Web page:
"An Authentic Account of the Victory at Mobile: The Tecumseh"

(Editors note: see the page on Josiah Conley for background information on this article)

New Orleans, August 8

The following are some of the particulars of the loss of the Tecumseh, sunk by a torpedo in the late naval engagement in Mobile Bay:

She had nearly passed Fort Morgan and was approaching the ram "Tennessee," to engage her, when she encountered the torpedo; the explosion immediately took place, followed by a column of water rushing up through the bottom of the monitor, when she rapidly settled and went down.

According to one of the survivors all perished, except nine, including two officers. Some accounts give a larger number of saved.

Capt. Craven succeeded in getting out of the vessel before she went down, but is supposed to have been drawn into the downward current, produced by the sinking vessel.

Annexed is a list of those known to have been saved.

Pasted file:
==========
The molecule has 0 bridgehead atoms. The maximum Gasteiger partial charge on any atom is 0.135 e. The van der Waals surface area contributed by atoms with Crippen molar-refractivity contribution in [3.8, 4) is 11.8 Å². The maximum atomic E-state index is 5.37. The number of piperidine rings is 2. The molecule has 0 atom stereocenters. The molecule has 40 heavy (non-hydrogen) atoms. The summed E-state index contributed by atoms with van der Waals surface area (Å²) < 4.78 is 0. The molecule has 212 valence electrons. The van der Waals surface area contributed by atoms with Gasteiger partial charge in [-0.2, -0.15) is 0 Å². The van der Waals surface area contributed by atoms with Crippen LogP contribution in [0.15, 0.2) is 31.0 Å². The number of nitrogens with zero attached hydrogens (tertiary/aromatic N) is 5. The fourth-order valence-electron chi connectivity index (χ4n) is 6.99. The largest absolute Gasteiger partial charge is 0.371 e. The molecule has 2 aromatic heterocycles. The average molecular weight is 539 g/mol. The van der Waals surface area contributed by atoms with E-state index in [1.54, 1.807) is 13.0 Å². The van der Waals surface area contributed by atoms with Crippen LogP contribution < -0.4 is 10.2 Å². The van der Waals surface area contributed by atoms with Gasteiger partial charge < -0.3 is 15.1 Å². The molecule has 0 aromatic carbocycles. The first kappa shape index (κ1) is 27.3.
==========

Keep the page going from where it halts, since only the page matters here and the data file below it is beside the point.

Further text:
Acting Master Chas. F. Langley,
Acting Ensign G. Cottrell,
Acting Ensign Chas. H. Pennington,
Captain's Clerk, Josiah Conley,
Samuel S. Shinn, Quartermaster's Mate
James Guield, Quarter-gunner
Francis Cozzens, Seaman
Wm. O'Brien, Seaman
Richd. Collins, Ordinary Seaman
Peter Parker, Landsman.


The Tecumseh settled almost immediately after the explosion of the torpedo. There was no evidence of the torpedo from shock or noise, but the vessel sunk so rapidly that the berth deck was soon submerged, and two Acting Masters who escaped from the top of the turret stepped directly off into the water. They were fired upon by musketry shots from Fort Morgan while struggling in the water.

The pilot had a very narrow escape, Captain Craven having caught him by the legs as he came out of the top of the turret into the water, and the two straggled some time together, when the pilot finally extricated himself from the Captain and saved himself. Captain Craven was a brave officer, and his loss is a sad blow to the service.

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